This book was created for everyone from young adults to seniors. It was written from a male’s point of view, speaking to men who are endlessly struggling to understand the opposite sex. For women, this is a fascinating journey inside the male psyche. The book gives a young reader a glimpse of the future, with a recommended timeline for key life events. Mature readers, who have already experienced much of what is discussed in the book, should come away with a new found understanding, and perhaps even closure. Ms. Creant is a controversial, entertaining, yet informative look at everything which influences human behaviour including: relationships, life, health, biology, philosophy, sociology, theology, politics, genetics—even physics. E. A. Barker shares twenty-four “inappropriate” stories of life with women. The author based these stories of women behaving badly on his real life experiences, spanning four decades of his search for an ideal partner. The lessons taken away from the book will serve to help readers make better choices, become more aware, grow and change—at any stage of life.
Ms. Creant was written by a man, from a man’s perspective, for men, and those soon to become men. Yes, many women have embraced the book as well, but it is doubtful any young female teenagers are likely to be handed a copy. It is difficult to state the exact age a young man should begin to explore the realities which lay ahead for him, so my first thought was to say age thirteen—the sooner the better. HOWEVER, I recommend we err on the side of caution. The book contains adult situations and sarcasm that the youngest readers may not comprehend without adult guidance to give them some clarification. This could cause an important message to be lost on them, or worse, they may embrace the poor behaviors illustrated. There are both young men and boys in the age range between thirteen and fifteen with significant variations in maturity levels found throughout the group. We can safely state that a young man is ready for Ms. Creant when he has experienced any of the following life events:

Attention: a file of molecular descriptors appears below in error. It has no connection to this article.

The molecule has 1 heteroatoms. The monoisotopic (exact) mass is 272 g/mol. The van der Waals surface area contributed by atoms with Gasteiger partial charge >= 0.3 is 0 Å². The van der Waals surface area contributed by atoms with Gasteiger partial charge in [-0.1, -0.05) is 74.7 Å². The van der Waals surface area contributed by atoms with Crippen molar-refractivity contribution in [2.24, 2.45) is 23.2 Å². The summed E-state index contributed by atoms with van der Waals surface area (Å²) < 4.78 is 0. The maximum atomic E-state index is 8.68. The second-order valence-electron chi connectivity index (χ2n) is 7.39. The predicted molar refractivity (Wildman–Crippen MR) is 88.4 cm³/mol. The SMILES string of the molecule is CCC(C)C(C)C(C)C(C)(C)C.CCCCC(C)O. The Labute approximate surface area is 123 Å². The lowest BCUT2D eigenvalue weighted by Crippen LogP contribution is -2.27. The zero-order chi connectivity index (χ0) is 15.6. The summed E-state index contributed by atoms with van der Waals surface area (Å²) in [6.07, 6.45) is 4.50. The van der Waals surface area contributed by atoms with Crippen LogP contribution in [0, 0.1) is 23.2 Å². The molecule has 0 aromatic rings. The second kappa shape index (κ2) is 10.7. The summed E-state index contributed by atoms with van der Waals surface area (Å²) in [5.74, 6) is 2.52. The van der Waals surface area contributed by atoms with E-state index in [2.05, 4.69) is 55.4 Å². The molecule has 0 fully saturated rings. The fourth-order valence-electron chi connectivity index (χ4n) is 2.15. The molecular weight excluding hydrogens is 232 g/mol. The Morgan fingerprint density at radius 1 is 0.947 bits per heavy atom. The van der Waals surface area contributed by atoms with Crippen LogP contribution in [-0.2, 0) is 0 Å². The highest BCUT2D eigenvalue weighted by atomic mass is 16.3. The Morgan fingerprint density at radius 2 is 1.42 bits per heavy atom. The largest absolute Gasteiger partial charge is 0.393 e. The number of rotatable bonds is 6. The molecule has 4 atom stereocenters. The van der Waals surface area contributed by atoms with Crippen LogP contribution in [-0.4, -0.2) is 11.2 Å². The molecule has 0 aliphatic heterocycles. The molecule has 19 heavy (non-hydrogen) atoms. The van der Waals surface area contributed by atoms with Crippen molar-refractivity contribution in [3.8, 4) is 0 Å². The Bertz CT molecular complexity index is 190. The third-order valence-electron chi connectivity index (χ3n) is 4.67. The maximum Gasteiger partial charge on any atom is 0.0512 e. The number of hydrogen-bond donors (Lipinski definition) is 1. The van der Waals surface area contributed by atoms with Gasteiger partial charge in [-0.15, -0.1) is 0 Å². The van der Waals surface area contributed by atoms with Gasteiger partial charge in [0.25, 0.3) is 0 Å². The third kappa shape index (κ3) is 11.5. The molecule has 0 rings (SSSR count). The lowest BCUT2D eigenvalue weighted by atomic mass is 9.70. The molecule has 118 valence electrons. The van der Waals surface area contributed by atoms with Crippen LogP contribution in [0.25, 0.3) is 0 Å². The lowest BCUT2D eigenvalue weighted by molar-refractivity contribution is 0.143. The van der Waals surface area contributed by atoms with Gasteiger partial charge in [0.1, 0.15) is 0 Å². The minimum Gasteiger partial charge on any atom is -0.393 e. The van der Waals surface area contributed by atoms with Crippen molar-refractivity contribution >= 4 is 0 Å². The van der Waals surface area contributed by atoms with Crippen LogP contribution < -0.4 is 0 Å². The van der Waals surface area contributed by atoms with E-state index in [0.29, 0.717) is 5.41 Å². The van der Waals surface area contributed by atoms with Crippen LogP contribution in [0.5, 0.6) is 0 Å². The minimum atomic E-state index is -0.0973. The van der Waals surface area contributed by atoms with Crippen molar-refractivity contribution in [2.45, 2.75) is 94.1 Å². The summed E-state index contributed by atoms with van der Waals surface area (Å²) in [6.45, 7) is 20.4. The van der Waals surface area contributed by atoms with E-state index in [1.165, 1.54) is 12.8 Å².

By writing about many of the most difficult issues facing mankind with a pinch of humor, it was my hope that a conversation would be started which could spread awareness.
The most fundamental teachings of philosophy—learning WHO we should strive to become—is no longer valued. Morality, ethics, and scruples are now increasingly rare traits found in the people we meet.
Most societies in the West have CONFORMED to the destructive and soon to be fatal ideology of economics based thinking. By placing a higher value on the words uttered by celebrities, the wealthy, religious zealots, and sports heroes than we do the words of the most brilliant minds, we are accelerating the fall of Western civilization.
We are teaching a watered down version of history, INFLUENCED by political and religious agendas, which focuses our attention on names, dates and places, instead of the more important causes and effects which led to wars and the fall of various civilizations throughout recorded time.
There are four interconnected elements which can adversely affect the health of a human being, but most people are not AWARE of them, nor do they know how to take care of each one.
Our educational systems pump out DAMAGED kids. In North America at least, human behavioral studies could help students to begin to understand themselves and others while simultaneously introducing them to a number of the sciences. An introduction to psychology, biology, genetics, anthropology and sociology could give children some PERSPECTIVE to assist them in surviving their K-12 education. Except in the most progressive schools, these studies are all but ignored until it is too late. Most of the emotional damage is done years before they reach college. Teaching young adults about human behavior when the student already has a fully developed identity is like closing the barn doors after the horses ran away.
Higher education has its problems too. The lesson most learned in universities is that degrees can be bought by those whose influential families are alumni or financial contributers. Money and power should not be held up as something for young people to strive for or envy. Corruption within the most important institutions in the world must end.
The grant system INFLUENCES academia. The saddest proof of this is in the statement: ‘ We are paid to search for answers—NOT TO FIND THEM.‘ Specialization within a general field of study has created division amongst scholars and furthered compartmentalization or outright suppression of findings. Until researchers stop being held back by doctrine within the peer review system, hard scientific evidence will continue to appear to the public as being subject to interpretation.